Monday, October 6, 2014

Robust Digital Image Reconstruction Example

In this post, we discuss how to employ the digital image reconstruction technique of Chandra et al. (2014):

Robust digital image reconstruction via the discrete Fourier slice theorem
S Chandra, N Normand, A Kingston, JP Guedon, I Svalbe
IEEE Sig. Proc. Lett. (2014)

using the FTL (implemented in C, available via LGPL license).

This method takes a sufficient set of discrete (rational angle) projections assuming the Dirac pixel model, i.e. digital image sampling where lines have said to have sampled a pixel iff the line goes through the centre of the pixel, and reconstructs them in O(nlogn), where n=N^2. Sufficiency is classified as those projections meeting the Katz criterion, i.e. basically all bins are sampled at least once and no unambiguous  solution (i.e. a ghost) cannot fit within the image. See also:

Fast Mojette transform for discrete tomography
SS Chandra, N Normand, A Kingston, J Gu├ędon, I Svalbe
arXiv preprint arXiv:1006.1965

Once you have FTL built, you should have four binaries for this method:

  • fmt_angles - Select the angle type and generate the rational angles for given n and N, the image and reconstruction (FFT space) sizes respectively.
  • mt - Compute the discrete (rational angle) projections of the image, also known as the Mojette transform (MT).
  • mt2frt - Convert the projections to those of the FRT/DRT, which are the inverse FFTs of the slices of the 2D FFT.
  • ifrt - To reconstruct the resulting FRT projections in O(nlogn), no relation to the n before.

To illustrate the process we given a tutorial here of the whole process.

1. First, we crop Lena image to a 128x128 image of Lena from the centre:

./crop lena512.pgm 128 128 0 lena128.pgm


2. We create the angle set, we choose the L1 minimal set since it has a nice symmetry:
./fmt_angles 128 256 1 mt_angles_128_in_256.txt
3. Next we compute the MT:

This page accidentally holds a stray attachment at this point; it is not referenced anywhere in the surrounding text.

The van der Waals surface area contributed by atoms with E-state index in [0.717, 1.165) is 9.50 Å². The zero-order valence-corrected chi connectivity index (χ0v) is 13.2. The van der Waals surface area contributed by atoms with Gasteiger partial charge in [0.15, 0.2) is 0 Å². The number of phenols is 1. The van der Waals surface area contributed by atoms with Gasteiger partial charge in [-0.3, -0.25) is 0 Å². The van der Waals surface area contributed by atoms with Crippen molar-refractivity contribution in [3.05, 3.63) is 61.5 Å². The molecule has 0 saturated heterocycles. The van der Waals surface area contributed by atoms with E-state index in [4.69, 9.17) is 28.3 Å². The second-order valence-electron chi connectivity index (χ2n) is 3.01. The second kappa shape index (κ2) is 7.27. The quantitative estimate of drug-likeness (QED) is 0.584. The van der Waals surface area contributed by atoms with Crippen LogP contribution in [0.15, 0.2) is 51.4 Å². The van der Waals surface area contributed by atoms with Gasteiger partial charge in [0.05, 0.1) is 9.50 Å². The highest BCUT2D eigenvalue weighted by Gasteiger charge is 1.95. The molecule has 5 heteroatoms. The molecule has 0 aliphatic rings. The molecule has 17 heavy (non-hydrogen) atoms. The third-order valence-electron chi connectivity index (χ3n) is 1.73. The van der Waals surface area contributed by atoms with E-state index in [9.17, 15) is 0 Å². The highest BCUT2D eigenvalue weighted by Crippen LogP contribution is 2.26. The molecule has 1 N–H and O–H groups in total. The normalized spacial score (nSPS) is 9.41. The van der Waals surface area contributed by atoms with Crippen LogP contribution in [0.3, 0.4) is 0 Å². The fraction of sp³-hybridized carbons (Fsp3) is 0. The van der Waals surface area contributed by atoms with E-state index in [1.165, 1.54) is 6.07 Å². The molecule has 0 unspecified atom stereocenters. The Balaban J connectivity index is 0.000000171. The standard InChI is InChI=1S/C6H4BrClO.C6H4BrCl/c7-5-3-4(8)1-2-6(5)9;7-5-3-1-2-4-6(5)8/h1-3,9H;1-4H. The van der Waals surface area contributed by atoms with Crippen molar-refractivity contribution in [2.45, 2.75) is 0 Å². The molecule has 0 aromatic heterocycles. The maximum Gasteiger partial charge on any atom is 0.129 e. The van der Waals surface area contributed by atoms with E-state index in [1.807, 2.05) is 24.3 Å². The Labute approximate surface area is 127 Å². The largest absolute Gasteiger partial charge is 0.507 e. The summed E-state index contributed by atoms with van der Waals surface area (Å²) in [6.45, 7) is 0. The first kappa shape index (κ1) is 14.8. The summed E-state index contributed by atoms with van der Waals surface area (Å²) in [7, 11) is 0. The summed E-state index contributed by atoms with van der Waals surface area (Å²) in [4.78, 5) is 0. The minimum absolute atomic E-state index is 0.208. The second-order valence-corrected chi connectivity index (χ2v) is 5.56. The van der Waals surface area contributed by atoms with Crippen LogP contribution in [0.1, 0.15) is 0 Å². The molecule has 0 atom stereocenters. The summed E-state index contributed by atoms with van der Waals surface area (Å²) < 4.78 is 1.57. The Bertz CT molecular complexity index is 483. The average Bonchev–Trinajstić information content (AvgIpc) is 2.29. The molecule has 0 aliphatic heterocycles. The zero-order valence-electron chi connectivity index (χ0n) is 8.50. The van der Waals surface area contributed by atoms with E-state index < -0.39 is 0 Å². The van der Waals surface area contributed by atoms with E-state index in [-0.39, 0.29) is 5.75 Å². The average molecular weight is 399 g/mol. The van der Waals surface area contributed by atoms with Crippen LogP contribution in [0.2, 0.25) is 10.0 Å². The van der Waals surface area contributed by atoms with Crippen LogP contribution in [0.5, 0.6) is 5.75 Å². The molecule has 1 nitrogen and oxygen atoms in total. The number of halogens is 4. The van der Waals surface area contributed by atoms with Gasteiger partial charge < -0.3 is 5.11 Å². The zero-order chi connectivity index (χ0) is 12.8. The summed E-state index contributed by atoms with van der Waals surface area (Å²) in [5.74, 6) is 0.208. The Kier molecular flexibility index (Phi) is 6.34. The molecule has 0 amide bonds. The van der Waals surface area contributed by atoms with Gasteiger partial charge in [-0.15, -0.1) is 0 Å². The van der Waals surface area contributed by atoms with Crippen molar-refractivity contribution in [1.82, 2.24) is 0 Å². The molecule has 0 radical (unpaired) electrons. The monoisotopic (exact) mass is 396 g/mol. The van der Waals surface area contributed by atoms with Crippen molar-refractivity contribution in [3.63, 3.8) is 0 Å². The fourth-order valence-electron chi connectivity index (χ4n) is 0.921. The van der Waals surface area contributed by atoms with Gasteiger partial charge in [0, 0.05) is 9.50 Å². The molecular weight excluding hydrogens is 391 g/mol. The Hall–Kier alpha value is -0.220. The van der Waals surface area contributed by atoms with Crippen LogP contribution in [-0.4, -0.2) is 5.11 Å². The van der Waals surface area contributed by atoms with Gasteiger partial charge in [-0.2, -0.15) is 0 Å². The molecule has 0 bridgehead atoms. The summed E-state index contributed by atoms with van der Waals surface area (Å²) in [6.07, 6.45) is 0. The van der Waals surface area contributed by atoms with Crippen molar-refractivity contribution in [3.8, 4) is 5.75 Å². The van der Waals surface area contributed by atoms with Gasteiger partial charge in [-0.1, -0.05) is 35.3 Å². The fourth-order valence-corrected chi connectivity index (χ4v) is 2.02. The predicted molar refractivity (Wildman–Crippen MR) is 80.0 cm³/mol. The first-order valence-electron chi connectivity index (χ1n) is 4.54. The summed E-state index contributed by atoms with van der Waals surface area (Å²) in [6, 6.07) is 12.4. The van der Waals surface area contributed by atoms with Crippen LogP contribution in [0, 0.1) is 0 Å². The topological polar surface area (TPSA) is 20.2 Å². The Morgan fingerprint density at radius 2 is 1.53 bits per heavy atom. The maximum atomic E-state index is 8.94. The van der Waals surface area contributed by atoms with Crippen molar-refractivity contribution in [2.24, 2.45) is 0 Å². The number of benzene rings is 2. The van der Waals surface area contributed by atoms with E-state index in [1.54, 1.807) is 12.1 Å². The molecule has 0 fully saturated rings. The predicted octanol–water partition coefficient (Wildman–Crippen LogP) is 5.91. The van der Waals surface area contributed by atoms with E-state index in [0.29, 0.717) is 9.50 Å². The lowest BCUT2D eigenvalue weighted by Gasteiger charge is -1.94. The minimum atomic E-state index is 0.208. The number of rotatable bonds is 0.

./mt lena128.pgm mt_angles_128_in_256.txt mt_lena128.pgm
    Note that if you already have projections, such as those of a sinogram, then see this Google Groups     discussion. You can find the publication by my colleague Andrew Kingston on how to do this here.
4. Convert the MT projections into FRT space
 ./mt2frt mt_lena128.pgm mt_angles_128_in_256.txt 128 256 1.0 frt_lena128.pgm
5. Invert the FRT projections in O(nlogn) using the discrete Fourier slice theorem
./ifrt frt_lena128.pgm recon_lena128.pgm

This gives our nxn result reconstructed and padded into the NxN space.

EDIT: See my other post about visualising these and FTL (or PGM files) results in general.

HTH
Cheers Shakes - L3mming

2 comments:

  1. Hi Shakes,

    I have the following problem: after installing FTL and testing frt:

    ../bin/frt lena128.pgm frt_lena128.pgm
    >| Dyadic Fast RT Program.
    >| Copyright Shekhar Chandra, 2008-9
    >| Machine Integer Size of 64 bits
    >| Using 32-bit mode.
    Opening File: lena128.pgm as ASCII.
    File Type: P5
    File Size: 128x128, Grey Scale Max: 255
    >| Transforming... Done. Time: 3926 usecs.
    >| Isum: 0.
    Opening File: frt_lena128.pgm as ASCII.
    >| Operation Complete

    eog lena128.pgm # original image OK
    eog frt_lena128.pgm # the resulting image is black

    What can be the reason?

    Cheers, Igor.

    ReplyDelete
  2. Thanks for trying out FTL Igor. Most common image viewers read the 8-bit PGM and so can't show the 32-bit integer values that FTL needs (since FRT is sum of p 8-bit values). I have written a quick post on visualising FTL PGMs on this blog:

    http://l3mmings.blogspot.com.au/2015/01/visualizing-32-bit-integer-pgms-eg-from.html

    That might be of benefit to others.

    Cheers
    Shakes

    ReplyDelete